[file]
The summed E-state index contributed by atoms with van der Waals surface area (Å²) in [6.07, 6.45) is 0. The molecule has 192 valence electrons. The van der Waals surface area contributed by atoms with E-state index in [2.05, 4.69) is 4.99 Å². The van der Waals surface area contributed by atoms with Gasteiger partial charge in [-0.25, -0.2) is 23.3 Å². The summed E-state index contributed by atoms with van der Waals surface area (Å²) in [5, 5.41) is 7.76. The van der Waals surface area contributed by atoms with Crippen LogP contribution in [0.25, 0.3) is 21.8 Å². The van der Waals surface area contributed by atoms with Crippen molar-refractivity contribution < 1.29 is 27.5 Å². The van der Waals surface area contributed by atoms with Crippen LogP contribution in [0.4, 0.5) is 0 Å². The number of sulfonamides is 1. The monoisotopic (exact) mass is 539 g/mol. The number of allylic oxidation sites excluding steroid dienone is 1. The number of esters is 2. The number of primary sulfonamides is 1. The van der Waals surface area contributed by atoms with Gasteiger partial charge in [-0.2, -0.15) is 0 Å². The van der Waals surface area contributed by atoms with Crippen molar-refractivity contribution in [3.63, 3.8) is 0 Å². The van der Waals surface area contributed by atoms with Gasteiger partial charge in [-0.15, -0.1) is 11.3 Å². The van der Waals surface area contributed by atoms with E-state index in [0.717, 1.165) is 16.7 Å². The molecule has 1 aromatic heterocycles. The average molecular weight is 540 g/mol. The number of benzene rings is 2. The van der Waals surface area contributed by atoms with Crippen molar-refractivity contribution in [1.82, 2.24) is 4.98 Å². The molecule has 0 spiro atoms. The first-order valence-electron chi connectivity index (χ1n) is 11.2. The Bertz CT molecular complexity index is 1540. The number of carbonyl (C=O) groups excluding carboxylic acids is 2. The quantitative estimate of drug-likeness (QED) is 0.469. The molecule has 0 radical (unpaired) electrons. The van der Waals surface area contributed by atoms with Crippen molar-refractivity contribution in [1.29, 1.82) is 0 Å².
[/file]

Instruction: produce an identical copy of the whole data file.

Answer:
The summed E-state index contributed by atoms with van der Waals surface area (Å²) in [6.07, 6.45) is 0. The molecule has 192 valence electrons. The van der Waals surface area contributed by atoms with E-state index in [2.05, 4.69) is 4.99 Å². The van der Waals surface area contributed by atoms with Gasteiger partial charge in [-0.25, -0.2) is 23.3 Å². The summed E-state index contributed by atoms with van der Waals surface area (Å²) in [5, 5.41) is 7.76. The van der Waals surface area contributed by atoms with Crippen LogP contribution in [0.25, 0.3) is 21.8 Å². The van der Waals surface area contributed by atoms with Crippen molar-refractivity contribution < 1.29 is 27.5 Å². The van der Waals surface area contributed by atoms with Crippen LogP contribution in [0.4, 0.5) is 0 Å². The number of sulfonamides is 1. The monoisotopic (exact) mass is 539 g/mol. The number of allylic oxidation sites excluding steroid dienone is 1. The number of esters is 2. The number of primary sulfonamides is 1. The van der Waals surface area contributed by atoms with Gasteiger partial charge in [-0.2, -0.15) is 0 Å². The van der Waals surface area contributed by atoms with Crippen molar-refractivity contribution in [3.63, 3.8) is 0 Å². The van der Waals surface area contributed by atoms with Gasteiger partial charge in [-0.15, -0.1) is 11.3 Å². The van der Waals surface area contributed by atoms with E-state index in [0.717, 1.165) is 16.7 Å². The molecule has 1 aromatic heterocycles. The average molecular weight is 540 g/mol. The number of benzene rings is 2. The van der Waals surface area contributed by atoms with Crippen molar-refractivity contribution in [1.82, 2.24) is 4.98 Å². The molecule has 0 spiro atoms. The first-order valence-electron chi connectivity index (χ1n) is 11.2. The Bertz CT molecular complexity index is 1540. The number of carbonyl (C=O) groups excluding carboxylic acids is 2. The quantitative estimate of drug-likeness (QED) is 0.469. The molecule has 0 radical (unpaired) electrons. The van der Waals surface area contributed by atoms with Crippen molar-refractivity contribution in [1.29, 1.82) is 0 Å².